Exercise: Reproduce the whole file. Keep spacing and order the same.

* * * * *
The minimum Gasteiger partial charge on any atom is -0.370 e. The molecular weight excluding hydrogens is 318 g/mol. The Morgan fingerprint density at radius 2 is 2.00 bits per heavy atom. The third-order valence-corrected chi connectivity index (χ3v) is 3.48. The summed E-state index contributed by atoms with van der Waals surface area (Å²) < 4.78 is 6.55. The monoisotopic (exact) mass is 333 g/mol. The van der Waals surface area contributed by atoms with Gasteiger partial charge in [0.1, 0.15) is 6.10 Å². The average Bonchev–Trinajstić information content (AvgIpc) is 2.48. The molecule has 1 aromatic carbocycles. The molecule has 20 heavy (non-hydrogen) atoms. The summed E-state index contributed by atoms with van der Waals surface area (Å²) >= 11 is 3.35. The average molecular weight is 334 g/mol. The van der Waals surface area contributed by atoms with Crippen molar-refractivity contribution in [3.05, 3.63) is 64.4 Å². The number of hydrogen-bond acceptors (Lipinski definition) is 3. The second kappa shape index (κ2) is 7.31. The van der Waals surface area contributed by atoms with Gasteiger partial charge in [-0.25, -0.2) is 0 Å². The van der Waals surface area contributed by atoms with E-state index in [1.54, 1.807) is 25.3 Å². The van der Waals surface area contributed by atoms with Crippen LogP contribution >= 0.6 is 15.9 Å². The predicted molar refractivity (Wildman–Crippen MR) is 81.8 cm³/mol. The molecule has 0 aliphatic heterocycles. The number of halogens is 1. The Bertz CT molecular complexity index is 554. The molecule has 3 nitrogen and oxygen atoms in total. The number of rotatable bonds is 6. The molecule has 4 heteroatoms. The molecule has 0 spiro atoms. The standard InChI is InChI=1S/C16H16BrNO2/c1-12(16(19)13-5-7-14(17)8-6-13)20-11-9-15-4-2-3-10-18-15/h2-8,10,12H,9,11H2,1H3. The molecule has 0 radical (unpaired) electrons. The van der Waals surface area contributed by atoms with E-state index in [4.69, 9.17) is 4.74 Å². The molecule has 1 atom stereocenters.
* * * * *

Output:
The minimum Gasteiger partial charge on any atom is -0.370 e. The molecular weight excluding hydrogens is 318 g/mol. The Morgan fingerprint density at radius 2 is 2.00 bits per heavy atom. The third-order valence-corrected chi connectivity index (χ3v) is 3.48. The summed E-state index contributed by atoms with van der Waals surface area (Å²) < 4.78 is 6.55. The monoisotopic (exact) mass is 333 g/mol. The van der Waals surface area contributed by atoms with Gasteiger partial charge in [0.1, 0.15) is 6.10 Å². The average Bonchev–Trinajstić information content (AvgIpc) is 2.48. The molecule has 1 aromatic carbocycles. The molecule has 20 heavy (non-hydrogen) atoms. The summed E-state index contributed by atoms with van der Waals surface area (Å²) >= 11 is 3.35. The average molecular weight is 334 g/mol. The van der Waals surface area contributed by atoms with Crippen molar-refractivity contribution in [3.05, 3.63) is 64.4 Å². The number of hydrogen-bond acceptors (Lipinski definition) is 3. The second kappa shape index (κ2) is 7.31. The van der Waals surface area contributed by atoms with Gasteiger partial charge in [-0.25, -0.2) is 0 Å². The van der Waals surface area contributed by atoms with E-state index in [1.54, 1.807) is 25.3 Å². The van der Waals surface area contributed by atoms with Crippen LogP contribution >= 0.6 is 15.9 Å². The predicted molar refractivity (Wildman–Crippen MR) is 81.8 cm³/mol. The molecule has 0 aliphatic heterocycles. The number of halogens is 1. The Bertz CT molecular complexity index is 554. The molecule has 3 nitrogen and oxygen atoms in total. The number of rotatable bonds is 6. The molecule has 4 heteroatoms. The molecule has 0 spiro atoms. The standard InChI is InChI=1S/C16H16BrNO2/c1-12(16(19)13-5-7-14(17)8-6-13)20-11-9-15-4-2-3-10-18-15/h2-8,10,12H,9,11H2,1H3. The molecule has 0 radical (unpaired) electrons. The van der Waals surface area contributed by atoms with E-state index in [4.69, 9.17) is 4.74 Å². The molecule has 1 atom stereocenters.